The festival organizer asked me to help interpret some health consultations with Iara, the Shaman who was invited to the festival, requested by local people. As an anthropologist, I did not feel comfortable with this request, thinking about the cultural appropriation of healing knowledge (Young: 2012). The organizers themselves had never heard this term, nor thought about its implications as far as I could tell. They wanted to fulfil people´s wishes; a demand possibly created by the organizers, to earn some money for the indigenous representatives.

The housewife was a alternative healing therapist and had arranged her therapy room on the ground floor for Iara to carry out the consultations. I introduced myself to Iara by explaining to her my experience in Brazil and with interpretation, to build trust for our co-work. Iara kindly told me some information about her ethnic group and her work as a Shaman. I was honored to help and expressed this. The room contained two chairs and a type of bed physiotherapists often use for their work. Before opening the door for the first person, she took off her shoes, stood by the window and did some prayer to her spirits. Taking off her shoes would connect her more to mother earth, she explained. I was happy that this therapy room had a warm wooden floor instead of cold ceramics. It was cold spring weather outside and I am always worried about the health of Brazilian guests who are not used to Austria’s cooler temperatures.

The five consultations all took the same form: the person sat on one chair; Iara always stood behind the person, touching their shoulders while she/he reported her/his health problems. She would then touch the mentioned body parts and ask some questions. After some minutes of silence, she would tell me what she thought and ask me to write down some herbal mixtures or other recommendations to the person. While Iara did the consultations, her son Miguel was upstairs in the kitchen, and whenever a client got a recipe from Iara, he would prepare that from the goods they brought with them.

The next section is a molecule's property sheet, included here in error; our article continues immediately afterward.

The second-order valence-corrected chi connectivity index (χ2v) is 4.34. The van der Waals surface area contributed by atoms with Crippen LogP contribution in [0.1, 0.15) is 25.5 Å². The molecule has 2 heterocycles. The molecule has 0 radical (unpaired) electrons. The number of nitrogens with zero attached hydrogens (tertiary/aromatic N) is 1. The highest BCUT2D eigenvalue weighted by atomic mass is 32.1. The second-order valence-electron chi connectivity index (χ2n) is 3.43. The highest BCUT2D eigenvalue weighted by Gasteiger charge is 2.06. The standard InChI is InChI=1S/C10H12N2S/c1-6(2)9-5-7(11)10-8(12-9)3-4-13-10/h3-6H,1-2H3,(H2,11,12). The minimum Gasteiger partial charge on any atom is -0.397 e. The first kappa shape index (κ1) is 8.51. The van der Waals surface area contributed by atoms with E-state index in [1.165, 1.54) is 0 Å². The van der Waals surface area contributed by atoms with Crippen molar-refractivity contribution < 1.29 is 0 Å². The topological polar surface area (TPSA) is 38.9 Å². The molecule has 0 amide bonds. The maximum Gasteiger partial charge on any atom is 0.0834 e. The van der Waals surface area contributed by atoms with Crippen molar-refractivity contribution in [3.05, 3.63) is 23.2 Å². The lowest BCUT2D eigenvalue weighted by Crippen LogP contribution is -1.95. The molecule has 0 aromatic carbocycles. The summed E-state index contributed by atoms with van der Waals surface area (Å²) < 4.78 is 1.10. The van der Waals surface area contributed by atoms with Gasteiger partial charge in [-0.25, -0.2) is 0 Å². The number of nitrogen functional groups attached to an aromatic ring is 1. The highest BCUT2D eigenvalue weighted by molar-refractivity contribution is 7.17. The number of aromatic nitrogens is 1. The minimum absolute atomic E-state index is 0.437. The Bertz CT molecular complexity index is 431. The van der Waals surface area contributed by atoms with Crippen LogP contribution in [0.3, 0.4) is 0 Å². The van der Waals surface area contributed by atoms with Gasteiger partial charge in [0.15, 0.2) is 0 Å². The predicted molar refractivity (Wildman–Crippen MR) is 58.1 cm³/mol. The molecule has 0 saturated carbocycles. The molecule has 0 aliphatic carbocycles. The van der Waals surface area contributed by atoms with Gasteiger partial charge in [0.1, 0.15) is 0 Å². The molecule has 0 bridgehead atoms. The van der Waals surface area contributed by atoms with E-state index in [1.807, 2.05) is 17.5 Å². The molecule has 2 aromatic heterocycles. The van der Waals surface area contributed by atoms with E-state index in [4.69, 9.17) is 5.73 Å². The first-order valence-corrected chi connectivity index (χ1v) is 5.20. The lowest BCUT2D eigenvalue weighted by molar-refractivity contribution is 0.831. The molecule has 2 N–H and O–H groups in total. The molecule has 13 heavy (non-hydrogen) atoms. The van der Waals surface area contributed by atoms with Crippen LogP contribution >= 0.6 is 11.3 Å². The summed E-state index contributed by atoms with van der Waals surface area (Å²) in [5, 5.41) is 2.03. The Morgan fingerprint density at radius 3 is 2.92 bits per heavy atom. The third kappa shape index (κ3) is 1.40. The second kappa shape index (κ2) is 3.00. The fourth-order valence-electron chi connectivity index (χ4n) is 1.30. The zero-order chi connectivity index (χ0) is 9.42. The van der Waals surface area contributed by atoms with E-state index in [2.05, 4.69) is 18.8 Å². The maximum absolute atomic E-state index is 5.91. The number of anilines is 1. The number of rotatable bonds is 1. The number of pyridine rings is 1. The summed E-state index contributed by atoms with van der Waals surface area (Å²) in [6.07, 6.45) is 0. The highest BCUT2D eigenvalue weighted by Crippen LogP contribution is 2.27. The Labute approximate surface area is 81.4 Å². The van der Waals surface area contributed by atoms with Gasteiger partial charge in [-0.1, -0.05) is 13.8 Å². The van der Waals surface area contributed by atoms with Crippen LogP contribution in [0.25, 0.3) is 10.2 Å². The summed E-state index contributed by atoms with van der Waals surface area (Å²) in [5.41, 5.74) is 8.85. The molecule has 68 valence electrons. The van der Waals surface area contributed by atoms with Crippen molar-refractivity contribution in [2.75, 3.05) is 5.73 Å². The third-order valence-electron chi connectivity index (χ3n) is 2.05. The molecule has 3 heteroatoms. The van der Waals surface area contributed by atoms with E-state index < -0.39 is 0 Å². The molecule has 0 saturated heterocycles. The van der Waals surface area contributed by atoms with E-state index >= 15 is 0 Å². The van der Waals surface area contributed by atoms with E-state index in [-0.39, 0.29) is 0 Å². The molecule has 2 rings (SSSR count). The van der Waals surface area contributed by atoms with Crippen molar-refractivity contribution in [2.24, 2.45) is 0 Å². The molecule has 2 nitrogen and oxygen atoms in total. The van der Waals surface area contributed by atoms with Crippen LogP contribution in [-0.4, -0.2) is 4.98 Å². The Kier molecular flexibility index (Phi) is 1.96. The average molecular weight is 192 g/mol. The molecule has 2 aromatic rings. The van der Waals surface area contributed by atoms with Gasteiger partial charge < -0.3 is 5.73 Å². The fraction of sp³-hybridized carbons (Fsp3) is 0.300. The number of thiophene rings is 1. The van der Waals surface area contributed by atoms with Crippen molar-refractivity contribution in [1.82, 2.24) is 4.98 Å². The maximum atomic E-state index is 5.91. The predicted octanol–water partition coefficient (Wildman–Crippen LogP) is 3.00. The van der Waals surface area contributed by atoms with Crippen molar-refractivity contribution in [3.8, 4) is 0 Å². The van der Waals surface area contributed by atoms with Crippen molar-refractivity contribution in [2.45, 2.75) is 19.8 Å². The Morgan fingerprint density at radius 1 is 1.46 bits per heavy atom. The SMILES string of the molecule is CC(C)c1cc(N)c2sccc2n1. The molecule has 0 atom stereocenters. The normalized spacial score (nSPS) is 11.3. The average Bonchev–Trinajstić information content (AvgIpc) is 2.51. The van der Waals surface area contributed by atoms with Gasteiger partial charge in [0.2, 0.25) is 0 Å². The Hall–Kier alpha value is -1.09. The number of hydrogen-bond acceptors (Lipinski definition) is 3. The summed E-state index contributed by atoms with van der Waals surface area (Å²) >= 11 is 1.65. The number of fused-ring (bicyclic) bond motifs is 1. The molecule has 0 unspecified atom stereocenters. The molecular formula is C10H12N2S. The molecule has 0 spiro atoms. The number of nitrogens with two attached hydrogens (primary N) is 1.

I sat in front of the client (there was no other space in the tiny room). Calmly, I interpreted what each said to the other. It was a very calm atmosphere. I felt that a safe space was created, and I could see and hear from people´s body language and words that they also felt this. Yes, these were my feelings, but in such an intimate moment, everybody feels each other’s emotions (both positive and negative). Some people talked about long-lasting suffering; Iara commented on this when the person had left the room.

The first person, an elderly White lady, reported being diagnosed with osteoporosis. Others had a similar diagnosis. After an elderly man, who was visibly in pain, left the room, Iara looked at me and said (I will never forget this and took a note in my diary that evening), “They have White man´s diseases. Indigenous people do not have these problems. It is hard for me to give them advice.”

After three hours of consultations, we were both exhausted. While interpreting, I immediately forget most of the content because I interpret simultaneously, which requires a great deal of attention and energy. Iara seemed tired as well. She washed her hands and wanted some water.